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  • 17 June 2014 05:04, by Akol Liai Mager

    Well, I wish for a peaceful solution. However, Riek Machar hasn’t and will never be a peaceful person and South Sudan under is management will be same as it’s was under his directorship for six out of the last eight years. He had failed twice to prevent the massacre of non-Nuers in his controlled areas. Will he do that only after assuming power?

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    • 17 June 2014 10:30, by Ambago

      My friend South Sudan is neither a private property of Kiir nor Riek. Our priority now is to bring peace to our people. As for Riek, his political future depends on how he will perform in the coming elections to be held by a neutral Interim government. Kiir together with his rotten transitional constitution must leave to allow for a federal peaceful and reformed country.

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      • 17 June 2014 22:19, by Madina Tonj

        Mr. Luk Kuth Dak
        I am the person who does not cover people. I know you have mention thing show you are absolutely pro-Dr.Riek Machar Teny and does not help any thing for him to lead Southern Sudanese people. In fact that, most Dinkas were about to vote for him if he was waiting 2015 for general election unfortunately, he was been driving by his Nuers ally that, the easy way maybe was to make coup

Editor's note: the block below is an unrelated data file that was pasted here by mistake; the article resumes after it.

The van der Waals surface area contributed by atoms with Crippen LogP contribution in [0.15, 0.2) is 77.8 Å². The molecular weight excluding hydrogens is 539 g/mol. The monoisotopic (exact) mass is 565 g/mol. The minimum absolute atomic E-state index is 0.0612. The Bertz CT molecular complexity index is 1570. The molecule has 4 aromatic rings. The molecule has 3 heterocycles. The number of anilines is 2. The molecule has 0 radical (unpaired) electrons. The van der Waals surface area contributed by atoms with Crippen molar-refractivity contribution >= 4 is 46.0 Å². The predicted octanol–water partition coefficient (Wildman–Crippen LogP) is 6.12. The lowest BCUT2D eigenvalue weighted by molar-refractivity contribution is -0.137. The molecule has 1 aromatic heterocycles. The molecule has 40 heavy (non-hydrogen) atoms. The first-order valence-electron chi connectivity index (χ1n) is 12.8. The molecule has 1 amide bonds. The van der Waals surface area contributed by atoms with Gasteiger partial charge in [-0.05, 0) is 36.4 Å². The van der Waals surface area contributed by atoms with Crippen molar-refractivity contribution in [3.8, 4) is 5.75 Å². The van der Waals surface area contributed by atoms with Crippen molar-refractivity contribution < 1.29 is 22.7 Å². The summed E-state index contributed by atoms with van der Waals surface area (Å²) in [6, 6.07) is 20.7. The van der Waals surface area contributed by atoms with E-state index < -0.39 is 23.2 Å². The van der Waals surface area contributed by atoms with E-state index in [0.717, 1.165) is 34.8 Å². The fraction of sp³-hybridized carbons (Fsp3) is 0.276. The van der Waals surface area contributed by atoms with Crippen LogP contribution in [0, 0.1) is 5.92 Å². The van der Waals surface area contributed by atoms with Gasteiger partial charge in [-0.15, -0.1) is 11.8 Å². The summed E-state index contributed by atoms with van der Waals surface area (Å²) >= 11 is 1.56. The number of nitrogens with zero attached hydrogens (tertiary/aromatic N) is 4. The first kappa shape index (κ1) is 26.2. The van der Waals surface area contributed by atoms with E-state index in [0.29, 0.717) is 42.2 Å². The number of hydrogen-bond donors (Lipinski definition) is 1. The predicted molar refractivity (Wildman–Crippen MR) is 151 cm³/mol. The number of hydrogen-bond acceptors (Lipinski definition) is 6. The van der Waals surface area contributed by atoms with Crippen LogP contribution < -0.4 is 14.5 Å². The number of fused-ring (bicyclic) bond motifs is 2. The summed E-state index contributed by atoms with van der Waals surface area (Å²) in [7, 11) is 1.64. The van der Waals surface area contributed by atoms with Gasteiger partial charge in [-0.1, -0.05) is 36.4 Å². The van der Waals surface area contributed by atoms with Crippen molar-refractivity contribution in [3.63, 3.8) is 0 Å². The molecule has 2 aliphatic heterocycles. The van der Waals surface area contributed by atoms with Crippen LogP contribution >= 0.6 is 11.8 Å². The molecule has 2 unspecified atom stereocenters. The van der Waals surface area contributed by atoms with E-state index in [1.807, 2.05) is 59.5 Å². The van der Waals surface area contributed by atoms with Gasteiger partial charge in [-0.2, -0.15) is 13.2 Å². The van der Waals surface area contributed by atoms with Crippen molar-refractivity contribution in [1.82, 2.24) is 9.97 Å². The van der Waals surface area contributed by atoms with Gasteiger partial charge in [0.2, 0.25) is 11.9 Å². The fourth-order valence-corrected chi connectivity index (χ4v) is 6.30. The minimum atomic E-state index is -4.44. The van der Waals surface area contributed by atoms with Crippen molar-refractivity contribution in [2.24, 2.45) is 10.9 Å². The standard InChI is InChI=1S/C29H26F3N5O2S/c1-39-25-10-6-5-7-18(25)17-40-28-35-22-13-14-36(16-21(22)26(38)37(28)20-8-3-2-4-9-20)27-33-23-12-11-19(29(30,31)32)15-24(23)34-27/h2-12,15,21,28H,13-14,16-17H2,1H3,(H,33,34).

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      • 18 June 2014 00:57, by Akol Liai Mager

        You should also bear in mind that Federal system with the same mentality of corruption and lack of infrastructure and proper education that we have seen in the last eight years will also fail. You can have good system of government, but with bad managers, you can still face the same issues such as these ones in place. So, South Sudan is in quest for a better system as well as good people........

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        • 18 June 2014 01:21, by Akol Liai Mager

          It’s the good managers that make positive differences rather than a system itself. Honestly, I did fully understand the logic behind Equatotrian demand for Federal system in the first place where Riek was reluctant to back it up when he was in a senior decision-making position and why he is now calling for it. Simply, Equatorians are fed up with Dinka & Nuer violence and greed. But for Riek......

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          • 18 June 2014 01:30, by Akol Liai Mager

            Riek’s latest demand for Federal system has nothing to do with the system being good as it was when he was VP. He is now politically motivated by the fact that it’s the dying demand for Equatorians thinking that this is his opportunity to get Equatorian backing him for the highest position plus, he’s thinking that his wife will be installed to manage Unity State’s Oil for family and nothing else.

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  • 19 June 2014 09:25, by kuach yak

    Mr. Akol, I want you to understand that there has never been a corrupt subordinate but there is a corrupt boss. If the system is set in such a way that it abhor corruption beginning with the President himself, no one would dare to commit that suicide. But if over a million USD could get lost in the President’s office what would a mere employee do? Corruption start with Kiir.